records left by the Colombian narco-guerrilla terrorist group
the FARC on a laptop computer used by one of the group's
leaders. The emails found show that a key figure of El
Salvador's FMLN, Jose Luis Merino (alias ``Ramiro''),
assisted the FARC in contacting international arms dealers
for the purpose of obtaining weapons.
Purges in the FMLN have left the party under the complete
control of its most hard-line communist leaders. The FMLN is
also known to organize in the United States among the
Salvadoran immigrant community.
EXCELLENT CURRENT RELATIONS BETWEEN U.S. AND EL SALVADOR
It must be emphasized that the United States has very good
relations with the current government of El Salvador, led by
the party ARENA. This friendship is based on confidence,
shared values, mutually beneficial international policies and
strong personal relationships.
Excellent bi-lateral relations permit a high-level of
cooperation on important national security matters. El
Salvador provides military and intelligence cooperation and
was one of the longest-serving members of coalition that sent
armed forces to post-war Iraq. El Salvador is also a valued
ally in the war on drugs, providing the United States with an
important Forward Operating Location in Central America.
TPS BASED ON EXCELLENT STRATEGIC RELATIONSHIP
In the context of excellent relations and close
cooperation, the U.S. government was able to grant and extend
TPS for the benefit of nearly 300,000 Salvadorans now living
and working in the United States. For similar
reasons, the U.S. government has not had special concerns
about the source and use of the nearly $4 billion in
remittances sent last year by Salvadorans in the United
States to their home country, allowing the free movement of
that large sum. The government of El Salvador has shown
itself to be a reliable and trustworthy counterpart regarding
U.S. national security.
CURRENT U.S. POLICY ON REMITTANCES TO EL SALVADOR IS BASED ON A STRONG
In the context of excellent relations and close
cooperation, the U.S. government has not had special security
concerns about the source and use of nearly 4 billion dollars
per year (2008) sent by Salvadorans in the United States to
their home country. The current government of El Salvador has
shown itself to be a reliable and trustworthy counterpart
regarding U.S. national security.
FMLN IN GOVERNMENT RADICALLY CHANGES THE EQUATION
If the FMLN enters the government of El Salvador following
the presidential elections scheduled for March 2009, it will
mean a radical termination of the conditions that underlie
the unrestricted movement of billions of dollars a year and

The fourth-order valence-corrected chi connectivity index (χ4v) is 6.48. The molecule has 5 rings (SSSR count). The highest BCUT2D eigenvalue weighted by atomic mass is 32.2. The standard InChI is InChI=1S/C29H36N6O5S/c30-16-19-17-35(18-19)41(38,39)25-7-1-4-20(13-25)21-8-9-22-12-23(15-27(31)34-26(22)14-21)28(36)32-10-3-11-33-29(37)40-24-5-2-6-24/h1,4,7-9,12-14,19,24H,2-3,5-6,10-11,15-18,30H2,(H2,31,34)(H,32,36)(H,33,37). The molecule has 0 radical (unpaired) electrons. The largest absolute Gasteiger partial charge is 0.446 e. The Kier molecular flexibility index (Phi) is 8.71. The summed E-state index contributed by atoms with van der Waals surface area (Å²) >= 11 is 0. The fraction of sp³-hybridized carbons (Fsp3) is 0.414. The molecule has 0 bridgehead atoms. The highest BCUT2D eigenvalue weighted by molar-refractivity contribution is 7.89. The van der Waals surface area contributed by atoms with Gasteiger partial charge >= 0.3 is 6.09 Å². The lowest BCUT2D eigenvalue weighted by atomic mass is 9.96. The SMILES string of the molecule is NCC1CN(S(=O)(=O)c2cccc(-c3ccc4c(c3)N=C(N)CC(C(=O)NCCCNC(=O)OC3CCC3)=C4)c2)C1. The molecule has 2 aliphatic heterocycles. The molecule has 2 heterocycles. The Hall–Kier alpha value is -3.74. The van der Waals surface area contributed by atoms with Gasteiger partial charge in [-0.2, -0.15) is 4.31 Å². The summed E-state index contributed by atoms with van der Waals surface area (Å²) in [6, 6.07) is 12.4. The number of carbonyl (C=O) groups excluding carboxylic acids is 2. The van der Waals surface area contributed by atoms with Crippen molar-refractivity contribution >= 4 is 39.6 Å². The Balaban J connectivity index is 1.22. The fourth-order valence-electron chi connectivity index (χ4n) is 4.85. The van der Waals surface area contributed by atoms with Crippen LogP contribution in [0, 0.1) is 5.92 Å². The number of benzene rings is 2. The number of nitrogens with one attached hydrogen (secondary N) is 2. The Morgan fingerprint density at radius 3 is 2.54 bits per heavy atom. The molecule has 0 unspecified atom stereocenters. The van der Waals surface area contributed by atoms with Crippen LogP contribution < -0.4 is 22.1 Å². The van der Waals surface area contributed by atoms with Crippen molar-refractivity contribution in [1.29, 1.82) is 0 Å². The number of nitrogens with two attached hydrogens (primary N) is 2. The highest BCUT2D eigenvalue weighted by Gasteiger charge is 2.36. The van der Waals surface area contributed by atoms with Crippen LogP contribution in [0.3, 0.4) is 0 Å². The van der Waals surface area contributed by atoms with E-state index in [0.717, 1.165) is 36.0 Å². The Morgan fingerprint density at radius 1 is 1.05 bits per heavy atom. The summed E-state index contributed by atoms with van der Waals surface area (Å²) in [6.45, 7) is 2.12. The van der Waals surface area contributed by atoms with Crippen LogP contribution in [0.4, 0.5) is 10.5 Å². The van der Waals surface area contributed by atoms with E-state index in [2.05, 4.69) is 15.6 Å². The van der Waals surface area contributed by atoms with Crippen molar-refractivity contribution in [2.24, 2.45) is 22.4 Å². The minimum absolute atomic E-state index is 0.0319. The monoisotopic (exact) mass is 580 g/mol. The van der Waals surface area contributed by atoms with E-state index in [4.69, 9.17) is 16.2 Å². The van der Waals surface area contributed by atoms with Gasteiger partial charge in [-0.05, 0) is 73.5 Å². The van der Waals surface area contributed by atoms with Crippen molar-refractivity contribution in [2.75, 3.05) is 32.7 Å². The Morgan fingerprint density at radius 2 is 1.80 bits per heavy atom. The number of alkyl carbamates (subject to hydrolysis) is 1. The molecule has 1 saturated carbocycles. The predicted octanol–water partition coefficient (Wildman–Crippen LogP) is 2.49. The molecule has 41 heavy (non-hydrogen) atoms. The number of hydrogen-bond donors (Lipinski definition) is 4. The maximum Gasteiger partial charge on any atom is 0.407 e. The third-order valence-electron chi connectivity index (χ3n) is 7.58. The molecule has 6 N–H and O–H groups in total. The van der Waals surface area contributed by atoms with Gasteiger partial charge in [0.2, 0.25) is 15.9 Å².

that permitted the granting of TPS in the first place and its
continued renewal. The U.S. government would have no reliable
counterpart to satisfy legitimate national security concerns,
especially those regarding the threat posed by pro-terrorist
groups and the providing of funding for those groups.
FMLN IN GOVERNMENT COULD REQUIRE TERMINATION OF TPS
Therefore, if the FMLN enters the government in El Salvador
it will be necessary for the U.S. authorities to consider all
available information regarding the ties of the FMLN to
violent anti-U.S. groups and designated terrorist groups and,
on that basis, proceed toward the immediate termination of
TPS for El Salvador.
FMLN IN GOVERNMENT COULD REQUIRE CONTROL OF REMITTANCES
In many instances, pro-terrorist groups conduct fundraising
in the United States, and special controls and restrictions
on the flow of funds have been applied where necessary. Given
the pro-terrorist nature of the FMLN and its ties to
designated terrorist groups, if the FMLN enters the
government in El Salvador, it will be urgent to apply special
controls to the flow of remittances from the United States to
El Salvador, a sum that is currently $4 billion per year.
This review would examine and consider the termination of
the flow of money remittances to El Salvador, either from our
country, in our currency, or using our financial system and
our means of land- and space-based telecommunications.
U.S. PROHIBITION ON DESIGNATED FOREIGN TERRORIST ORGANIZATIONS
The U.S. Department of State has expressed the
ramifications, based on U.S. law, of the designation of
foreign terrorist organizations (FTO):
It is unlawful for a person in the United States or subject
to the jurisdiction of the United States to knowingly provide
``material support or resources'' to a designated FTO. (The
term ``material support or resources'' is defined in 18
U.S.C. Sec. 2339A(b)(1) as `` any property, tangible or
intangible, or service, including currency or monetary
instruments or financial securities, financial services,
lodging, training, expert advice or assistance, safehouses,
false documentation or identification, communications
equipment, facilities, weapons, lethal substances,
explosives, personnel (1 or more individuals who may be or
include oneself), and transportation, except medicine or
18 U.S.C. Sec. 2339A(b)(2) provides that for these purposes
``the term `training' means instruction or teaching designed
to impart a specific skill, as opposed to general
knowledge.'' 18 U.S.C. Sec. 2339A(b)(3) further provides that
for these purposes ``the term `expert advice or assistance'
means advice or assistance derived from scientific, technical